Heroes for Health
A key component of active Extension work is a committee identifying local issues and assisting with a plan of action to address them. The Maverick County Family & Consumer Sciences (FCS) committee identified obesity and diet-related diseases as a chronic issue in the county.
Current statistical data revealed 65.9% of adults in Texas are considered overweight and have a Body Mass Index (BMI) of 25 or higher. A BMI of 31% is considered obese because it is more than 30. Adolescents in Texas, grades 9 through 12, showed 15.6% are overweight and 13.6% are obese. Similarly, the overweight and obesity rate among Texas children, ages 2-5, reported 16.8% are overweight and 15.3% are obese.
Coronary heart disease, hypertension, stroke, type 2 diabetes and certain cancers are common chronic diseases associated with overweight and obesity. In the United States and indeed in Texas, these chronic diseases have a devastating impact on households below the poverty line. The annual cost associated with excess weight gain in Texas is approximately $15.6 billion in 2010 with an expected increase of $39 billion by the year 2040. According to the Bureau of Labor Statistics for Maverick County, it reports 30.5% of households are living below the poverty line.
The Family and Consumer Agent in Maverick County developed nutritional programs to address this immediate need. These programs in various locations throughout Maverick County to reach the diverse populations with custom curriculums of specific topics. The curriculums were:
- Live it! Real Live Nutrition for Teens – a nine-lesson program provides technical and educational information to limited resources individuals and families to raise nutritional and dietary knowledge. The program amplifies awareness and the relationship between high-calorie food consumption and lack of exercise to health issues.
- Choose Health: Food, Fun, and Fitness (CHFFF) – a comprehensive nutrition and fitness curriculum composed of six hands-on lessons for 8-12-year-olds (grades 3 to 6). Developed by Cornell University’s Division of Nutritional Sciences in collaboration with Cornell Cooperative Extension’s 4-H Youth Development Program, CHFFF uses experiential learning to teach healthy eating and active play. Research showed targeting eating and physical behavioral changes are the best measures for preventing childhood obesity and chronic disease. Topics include replacing sweetened drinks with low-fat milk and water, eating more vegetables, fruits, and whole grains, eating fewer high-fat and high-sugar foods, and being active 60 minutes a day.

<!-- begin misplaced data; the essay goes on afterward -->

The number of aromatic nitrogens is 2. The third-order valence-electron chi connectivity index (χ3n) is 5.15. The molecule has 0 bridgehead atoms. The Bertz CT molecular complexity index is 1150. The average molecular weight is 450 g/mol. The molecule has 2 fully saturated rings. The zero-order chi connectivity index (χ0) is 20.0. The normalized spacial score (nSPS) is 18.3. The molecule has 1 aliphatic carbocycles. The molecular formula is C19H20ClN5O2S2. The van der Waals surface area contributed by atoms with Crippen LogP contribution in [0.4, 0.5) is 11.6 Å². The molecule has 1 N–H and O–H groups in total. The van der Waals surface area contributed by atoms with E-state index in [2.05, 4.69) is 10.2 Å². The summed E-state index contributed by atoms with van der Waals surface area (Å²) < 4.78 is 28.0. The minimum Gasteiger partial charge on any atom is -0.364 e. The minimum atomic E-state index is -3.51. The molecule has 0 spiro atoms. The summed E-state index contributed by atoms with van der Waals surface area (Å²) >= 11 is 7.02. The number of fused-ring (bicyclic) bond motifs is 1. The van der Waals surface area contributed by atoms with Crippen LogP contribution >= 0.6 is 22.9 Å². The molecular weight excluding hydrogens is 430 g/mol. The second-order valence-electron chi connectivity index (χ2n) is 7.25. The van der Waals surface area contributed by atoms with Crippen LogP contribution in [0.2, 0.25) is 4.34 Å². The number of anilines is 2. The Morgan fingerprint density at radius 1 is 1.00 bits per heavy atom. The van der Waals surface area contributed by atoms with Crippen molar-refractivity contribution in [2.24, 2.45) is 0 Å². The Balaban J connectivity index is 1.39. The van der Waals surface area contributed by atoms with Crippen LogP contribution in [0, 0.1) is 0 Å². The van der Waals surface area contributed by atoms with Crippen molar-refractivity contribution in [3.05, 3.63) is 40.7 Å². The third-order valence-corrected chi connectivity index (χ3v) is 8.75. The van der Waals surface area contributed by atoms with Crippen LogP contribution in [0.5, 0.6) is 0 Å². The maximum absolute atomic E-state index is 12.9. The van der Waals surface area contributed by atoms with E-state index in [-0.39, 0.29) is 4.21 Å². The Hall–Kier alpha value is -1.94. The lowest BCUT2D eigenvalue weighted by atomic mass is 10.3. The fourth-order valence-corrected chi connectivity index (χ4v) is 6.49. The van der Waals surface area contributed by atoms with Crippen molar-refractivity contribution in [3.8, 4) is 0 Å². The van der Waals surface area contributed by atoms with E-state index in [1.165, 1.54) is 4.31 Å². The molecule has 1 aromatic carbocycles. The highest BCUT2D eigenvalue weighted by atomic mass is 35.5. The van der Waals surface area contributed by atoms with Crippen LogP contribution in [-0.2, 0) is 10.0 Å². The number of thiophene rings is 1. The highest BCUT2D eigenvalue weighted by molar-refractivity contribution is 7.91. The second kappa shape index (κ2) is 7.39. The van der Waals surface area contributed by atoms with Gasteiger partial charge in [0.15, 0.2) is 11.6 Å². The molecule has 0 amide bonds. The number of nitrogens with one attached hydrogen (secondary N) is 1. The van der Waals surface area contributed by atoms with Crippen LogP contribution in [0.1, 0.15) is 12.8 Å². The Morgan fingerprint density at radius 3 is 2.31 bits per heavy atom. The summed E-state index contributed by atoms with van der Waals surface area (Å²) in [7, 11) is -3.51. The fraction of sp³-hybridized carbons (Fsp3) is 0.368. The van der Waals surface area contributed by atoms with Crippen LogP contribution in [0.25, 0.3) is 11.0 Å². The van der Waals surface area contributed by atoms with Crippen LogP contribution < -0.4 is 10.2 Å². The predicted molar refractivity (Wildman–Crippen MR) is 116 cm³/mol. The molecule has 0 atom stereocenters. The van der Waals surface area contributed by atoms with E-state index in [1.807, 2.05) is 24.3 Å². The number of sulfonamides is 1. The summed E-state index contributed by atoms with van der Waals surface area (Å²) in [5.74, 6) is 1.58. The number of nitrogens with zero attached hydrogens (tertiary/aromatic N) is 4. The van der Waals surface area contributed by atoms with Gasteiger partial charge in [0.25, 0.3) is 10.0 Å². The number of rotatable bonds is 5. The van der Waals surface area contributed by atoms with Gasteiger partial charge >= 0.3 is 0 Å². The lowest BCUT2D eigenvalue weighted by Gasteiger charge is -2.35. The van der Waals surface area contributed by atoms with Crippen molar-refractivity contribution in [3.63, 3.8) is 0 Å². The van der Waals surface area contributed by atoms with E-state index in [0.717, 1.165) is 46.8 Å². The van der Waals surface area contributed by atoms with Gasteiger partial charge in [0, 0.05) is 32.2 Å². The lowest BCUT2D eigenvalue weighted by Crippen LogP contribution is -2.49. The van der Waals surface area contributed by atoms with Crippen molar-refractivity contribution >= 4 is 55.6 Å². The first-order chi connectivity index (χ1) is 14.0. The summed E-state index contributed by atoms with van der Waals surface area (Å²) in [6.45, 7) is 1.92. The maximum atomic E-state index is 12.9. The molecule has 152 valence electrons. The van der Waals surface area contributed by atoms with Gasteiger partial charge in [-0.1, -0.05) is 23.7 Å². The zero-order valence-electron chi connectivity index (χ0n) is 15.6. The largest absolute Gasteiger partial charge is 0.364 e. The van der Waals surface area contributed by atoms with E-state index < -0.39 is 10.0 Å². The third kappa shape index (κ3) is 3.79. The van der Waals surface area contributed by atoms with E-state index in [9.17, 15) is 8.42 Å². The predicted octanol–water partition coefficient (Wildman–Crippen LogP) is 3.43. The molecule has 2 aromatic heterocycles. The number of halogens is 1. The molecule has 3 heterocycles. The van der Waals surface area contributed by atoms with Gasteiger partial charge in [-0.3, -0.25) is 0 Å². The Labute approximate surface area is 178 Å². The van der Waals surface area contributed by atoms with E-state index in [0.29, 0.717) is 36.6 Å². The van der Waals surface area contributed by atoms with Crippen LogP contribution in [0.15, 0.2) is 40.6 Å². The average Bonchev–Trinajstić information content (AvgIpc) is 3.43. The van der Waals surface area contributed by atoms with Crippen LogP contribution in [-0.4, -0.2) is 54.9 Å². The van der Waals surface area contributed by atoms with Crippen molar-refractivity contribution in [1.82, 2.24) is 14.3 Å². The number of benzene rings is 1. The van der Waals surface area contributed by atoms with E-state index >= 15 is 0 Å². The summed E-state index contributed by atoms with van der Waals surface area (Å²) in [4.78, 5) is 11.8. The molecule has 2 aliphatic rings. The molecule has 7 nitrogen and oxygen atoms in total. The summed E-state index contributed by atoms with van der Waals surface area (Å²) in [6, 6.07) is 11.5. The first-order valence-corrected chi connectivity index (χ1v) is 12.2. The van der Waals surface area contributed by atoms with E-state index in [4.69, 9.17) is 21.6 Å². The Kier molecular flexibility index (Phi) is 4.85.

Programming efforts throughout the year included:
- CC Winn High School, Eagle Pass High School, Frank Chisum Center and Parent Education Program for pregnant teens, conducted nutrition programs during health classes.
- Marketing efforts included radio interviews, newspaper ads, flyers, social media, emails, and outreach to community partners.
- Programs were planned and coordinated with community partners of the HOPE-K Tri-National Health Council and with members of the Family and Consumer Sciences Committee. The HOPE-K THC serves communities from Eagle Pass, Texas, Piedras Negras, Mexico and the Kickapoo Nation. The FCS Committee comprised of community members from varied organizations. Collaborators assisted with advertising and securing locations. Eagle Pass ISD, Kickapoo Reservation, and City of Eagle Pass multipurpose center allowed the use of their facilities, donated food for recipes and assisted with logistical support.
- Conducted the summer program, “Let’s Get Fit” at the City of Eagle Pass multipurpose center during the months of June, July and August.
- Gathered post evaluations for the nutrition classes and Let’s Get Fit classes.
- Appointed youth ambassadors as part of the program for the summer segment.
Approximately, 653 program participants from Eagle Pass High School, CC Winn High School, Frank Chisum Center, PEP Program and Let’s Get Fit Summer nutrition program completed the common measures survey. The data captured results:
- The foods they should incorporate into their daily diet
- The foods that comprise a balanced diet
- How to make healthier food choices
- The benefits of eating more fruits, grains, and vegetables
- To lessen their junk food intake
- The benefits of drinking more water
FCS Extension Agent Maverick County